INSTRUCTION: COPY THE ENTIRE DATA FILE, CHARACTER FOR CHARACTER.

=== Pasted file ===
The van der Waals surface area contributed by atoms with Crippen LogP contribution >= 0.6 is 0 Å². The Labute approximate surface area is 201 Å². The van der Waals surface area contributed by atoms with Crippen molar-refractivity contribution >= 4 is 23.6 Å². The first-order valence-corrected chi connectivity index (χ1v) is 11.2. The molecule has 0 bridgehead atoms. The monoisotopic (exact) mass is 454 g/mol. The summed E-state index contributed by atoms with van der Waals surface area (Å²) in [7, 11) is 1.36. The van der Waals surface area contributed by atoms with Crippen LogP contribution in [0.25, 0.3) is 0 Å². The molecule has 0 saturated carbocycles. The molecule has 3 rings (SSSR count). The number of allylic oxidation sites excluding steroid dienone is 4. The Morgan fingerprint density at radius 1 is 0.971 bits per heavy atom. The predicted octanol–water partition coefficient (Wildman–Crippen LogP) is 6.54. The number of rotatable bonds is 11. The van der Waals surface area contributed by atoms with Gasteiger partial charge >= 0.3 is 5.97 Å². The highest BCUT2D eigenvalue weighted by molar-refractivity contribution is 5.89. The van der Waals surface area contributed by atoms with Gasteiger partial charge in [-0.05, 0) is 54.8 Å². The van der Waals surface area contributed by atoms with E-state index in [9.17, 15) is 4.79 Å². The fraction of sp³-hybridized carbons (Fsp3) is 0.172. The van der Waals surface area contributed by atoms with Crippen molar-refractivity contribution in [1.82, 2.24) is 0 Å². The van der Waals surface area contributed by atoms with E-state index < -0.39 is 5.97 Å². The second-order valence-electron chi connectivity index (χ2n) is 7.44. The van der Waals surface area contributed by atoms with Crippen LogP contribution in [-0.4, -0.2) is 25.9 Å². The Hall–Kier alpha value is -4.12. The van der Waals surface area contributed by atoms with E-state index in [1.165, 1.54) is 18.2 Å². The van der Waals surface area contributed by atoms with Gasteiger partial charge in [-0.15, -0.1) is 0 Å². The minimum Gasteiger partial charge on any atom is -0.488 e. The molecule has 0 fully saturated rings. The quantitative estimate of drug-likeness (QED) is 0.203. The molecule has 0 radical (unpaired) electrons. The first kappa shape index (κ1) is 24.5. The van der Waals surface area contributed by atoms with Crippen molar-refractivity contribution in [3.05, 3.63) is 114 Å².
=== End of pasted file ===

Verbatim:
The van der Waals surface area contributed by atoms with Crippen LogP contribution >= 0.6 is 0 Å². The Labute approximate surface area is 201 Å². The van der Waals surface area contributed by atoms with Crippen molar-refractivity contribution >= 4 is 23.6 Å². The first-order valence-corrected chi connectivity index (χ1v) is 11.2. The molecule has 0 bridgehead atoms. The monoisotopic (exact) mass is 454 g/mol. The summed E-state index contributed by atoms with van der Waals surface area (Å²) in [7, 11) is 1.36. The van der Waals surface area contributed by atoms with Crippen LogP contribution in [0.25, 0.3) is 0 Å². The molecule has 0 saturated carbocycles. The molecule has 3 rings (SSSR count). The number of allylic oxidation sites excluding steroid dienone is 4. The Morgan fingerprint density at radius 1 is 0.971 bits per heavy atom. The predicted octanol–water partition coefficient (Wildman–Crippen LogP) is 6.54. The number of rotatable bonds is 11. The van der Waals surface area contributed by atoms with Gasteiger partial charge >= 0.3 is 5.97 Å². The highest BCUT2D eigenvalue weighted by molar-refractivity contribution is 5.89. The van der Waals surface area contributed by atoms with Gasteiger partial charge in [-0.05, 0) is 54.8 Å². The van der Waals surface area contributed by atoms with E-state index in [9.17, 15) is 4.79 Å². The fraction of sp³-hybridized carbons (Fsp3) is 0.172. The van der Waals surface area contributed by atoms with Crippen molar-refractivity contribution in [1.82, 2.24) is 0 Å². The van der Waals surface area contributed by atoms with E-state index < -0.39 is 5.97 Å². The second-order valence-electron chi connectivity index (χ2n) is 7.44. The van der Waals surface area contributed by atoms with Crippen LogP contribution in [-0.4, -0.2) is 25.9 Å². The Hall–Kier alpha value is -4.12. The van der Waals surface area contributed by atoms with E-state index in [1.165, 1.54) is 18.2 Å². The van der Waals surface area contributed by atoms with Gasteiger partial charge in [-0.15, -0.1) is 0 Å². The minimum Gasteiger partial charge on any atom is -0.488 e. The molecule has 0 fully saturated rings. The quantitative estimate of drug-likeness (QED) is 0.203. The molecule has 0 radical (unpaired) electrons. The first kappa shape index (κ1) is 24.5. The van der Waals surface area contributed by atoms with Crippen molar-refractivity contribution in [3.05, 3.63) is 114 Å².